The Dividist is not quite finished with that particular Centrist discussion, as Mr. Kleinsworth still fails to understand that the existence of polling data for centrist policies does not prove anything about the practical political utility of flogging the dead horse centrist electorate he is imploring to "rise up". Still the Dividist appreciated the divided government commentary this discussion precipitated.

John Avlon of The Daily Beast recently opined at CNN how the "Gang of Six may solve U.S. debt mess":

"The heroes of this story are the so-called Gang of Six. The group is led by Democrat Mark Warner and Republican Saxby Chambliss, who are joined in meetings by Senate veterans of the president's deficit reduction panel -- Republicans Tom Coburn and Mike Crapo and Democrats Kent Conrad and Dick Durbin. The group's off-site negotiations have attracted more than 30 of their Senate colleagues. This runs counter to the conventional wisdom and is a sign of the strength of the center at a time when the activist extremes of both parties too often seem to be calling the shots...

But we're also seeing one of the benefits of divided government, that constructive compromise is essential to the success of legislation. The all-or-nothing approach is a sure loser. And we literally can't afford to delay action on dealing with the deficit and the debt."
The Gang of Six are the intellectual and policy heirs of the Simpson-Bowles report on solving the our burgeoning deficit crisis. The Dividist is already on the record with grudging support of the Simpson-Bowles plan. The Gang of Six gives us hope that something similar to the plan will make it into legislation. Speaking of Simpson-Bowles...

Andrew Sprung of XPOSTFACTOID takes note of Erskine Bowles and Alan Simpson opining in the pages of the Washington Post on just how President Obama can ensure that the momentum created by the president's commission on fiscal reform is not lost - noting "There's still hope for dealing with our debt challenges":
"If our commission was a test case for divided government, then we have offered resounding proof that the parties can work together for the good of the country. Our recommendations, which would reduce the deficit by $4 trillion, garnered support from 11 of 18 members (five Democrats, five Republicans and one independent). A 60 percent majority is enough to pass almost anything in Washington.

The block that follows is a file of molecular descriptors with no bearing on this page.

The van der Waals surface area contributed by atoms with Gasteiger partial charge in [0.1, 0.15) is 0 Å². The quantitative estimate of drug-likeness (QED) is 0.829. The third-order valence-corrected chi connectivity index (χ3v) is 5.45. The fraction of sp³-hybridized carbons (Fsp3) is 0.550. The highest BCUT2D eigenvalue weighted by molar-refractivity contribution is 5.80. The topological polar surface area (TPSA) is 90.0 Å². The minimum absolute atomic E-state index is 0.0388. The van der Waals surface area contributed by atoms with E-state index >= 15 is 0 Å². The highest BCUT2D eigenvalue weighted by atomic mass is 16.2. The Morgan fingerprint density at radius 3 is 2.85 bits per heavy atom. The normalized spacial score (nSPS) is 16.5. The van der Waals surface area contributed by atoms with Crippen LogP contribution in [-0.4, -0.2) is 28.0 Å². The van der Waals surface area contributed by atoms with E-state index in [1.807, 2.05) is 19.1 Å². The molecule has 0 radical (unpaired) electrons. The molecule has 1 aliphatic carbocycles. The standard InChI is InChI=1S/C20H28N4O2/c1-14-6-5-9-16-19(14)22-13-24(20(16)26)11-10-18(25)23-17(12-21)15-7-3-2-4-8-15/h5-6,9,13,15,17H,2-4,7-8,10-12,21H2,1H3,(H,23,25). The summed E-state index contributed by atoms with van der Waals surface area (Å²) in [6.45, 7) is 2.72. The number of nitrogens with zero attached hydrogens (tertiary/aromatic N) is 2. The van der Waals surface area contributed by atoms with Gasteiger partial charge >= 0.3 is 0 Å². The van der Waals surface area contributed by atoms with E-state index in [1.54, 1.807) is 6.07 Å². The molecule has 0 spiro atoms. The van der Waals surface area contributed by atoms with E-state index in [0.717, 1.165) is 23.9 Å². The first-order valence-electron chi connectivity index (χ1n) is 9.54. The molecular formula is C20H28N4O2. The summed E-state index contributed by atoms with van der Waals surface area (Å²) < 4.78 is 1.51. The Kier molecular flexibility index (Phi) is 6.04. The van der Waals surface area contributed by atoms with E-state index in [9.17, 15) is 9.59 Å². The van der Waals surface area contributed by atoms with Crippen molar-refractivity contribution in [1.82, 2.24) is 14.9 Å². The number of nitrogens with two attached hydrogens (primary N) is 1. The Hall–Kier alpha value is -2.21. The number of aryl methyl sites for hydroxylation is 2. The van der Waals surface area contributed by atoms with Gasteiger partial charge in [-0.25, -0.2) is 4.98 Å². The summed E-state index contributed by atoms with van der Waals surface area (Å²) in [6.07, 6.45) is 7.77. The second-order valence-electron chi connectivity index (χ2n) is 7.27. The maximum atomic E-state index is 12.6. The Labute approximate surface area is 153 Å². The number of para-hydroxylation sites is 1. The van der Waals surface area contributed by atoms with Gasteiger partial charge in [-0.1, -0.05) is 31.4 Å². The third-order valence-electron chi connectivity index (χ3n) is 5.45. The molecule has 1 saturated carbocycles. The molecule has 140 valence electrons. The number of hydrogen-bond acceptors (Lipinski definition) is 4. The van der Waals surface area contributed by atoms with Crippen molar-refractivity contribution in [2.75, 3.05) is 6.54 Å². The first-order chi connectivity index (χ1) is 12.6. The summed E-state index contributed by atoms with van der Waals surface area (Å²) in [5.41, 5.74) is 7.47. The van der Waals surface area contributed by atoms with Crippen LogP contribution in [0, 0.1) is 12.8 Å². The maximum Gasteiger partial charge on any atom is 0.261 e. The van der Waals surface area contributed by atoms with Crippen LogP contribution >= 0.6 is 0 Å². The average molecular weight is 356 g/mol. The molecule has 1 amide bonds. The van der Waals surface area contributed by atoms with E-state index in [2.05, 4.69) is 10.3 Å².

Our commission's plan is not ideal from either party's perspective, and it is unrealistic to expect either side to endorse it in its entirety or as an opening bid. But if both sides are serious about achieving reform, not just scoring political points or ensuring reelection, they will realize that our plan, or something equally comprehensive, represents the type of principled compromise that is in the country's best interests.

In the end, we are optimistic about the chances for fiscal reform and about the future of this country. The political system doesn't always move quickly or steadily, but the magnitude of the challenges ahead will require it to act. The nation desperately needs broad, bipartisan agreement based on shared sacrifices, not politics as usual. The fiscal commission's plan can serve as the starting point; the ending point must be something equally ambitious. Now is the moment of truth. The era of deficit denial is over. We are counting on our nation's leaders to rise to the challenge."
Against all odds, the Dividist is optimistic that something meaningful will emerge from this process.

The Dividist has noted before the discomfort and borderline contempt often expressed on the left for our constitutionally divided system of governance. Their plaintive longing for a more purely majoritarian system, not unlike European-style parliamentary government, is often quite explicit. Matt Yglesias and Dylan Mathews are recent examples. Jonathan Bernstein of A Plain Blog About Politics does a more than credible job poking holes in their dubious thesis with "Presidentialism vs. Madisonianism":
"First of all, what's the evidence for Matthews' proposition that divided government is no longer capable of producing "real" legislation? It's true that not all that much passed in the 110th Congress, during the waning days of the George W. Bush administration. But Clinton-era divided government produced plenty of significant legislation, including welfare reform, S-CHIP, a significant minimum wage increase, and balanced budgets -- and during Clinton's second term, they handled budget issues in general with a minimum of drama and brinkmanship...

I agree with Madison (see Federalists 10 and 51, of course) that majority-rules systems tend to be unstable. Parliamentary systems tend to deal with that in a few different ways. One is, as Yglesias says, by inserting another round of elite bargaining in order to form a government after the voters have had their say. Most parliamentary systems also have a strong bureaucracy that narrows the importance of the elected government. In my view, these devises (as well as corporatist arrangements, which are not necessarily related to parliamentary forms of government but do tend to go with them), are all ways of avoiding the instability of majority rule by weakening democracy."
The Dividist appreciates Professor Bernstein's erudite rebuttal and defense of our divided and contentious Madisonian system. Additional ammunition against the peculiar preference of many on the left for an elite "expert" bureaucratic or majority rule is also offered by Professor Marcus Ethridge's recent work.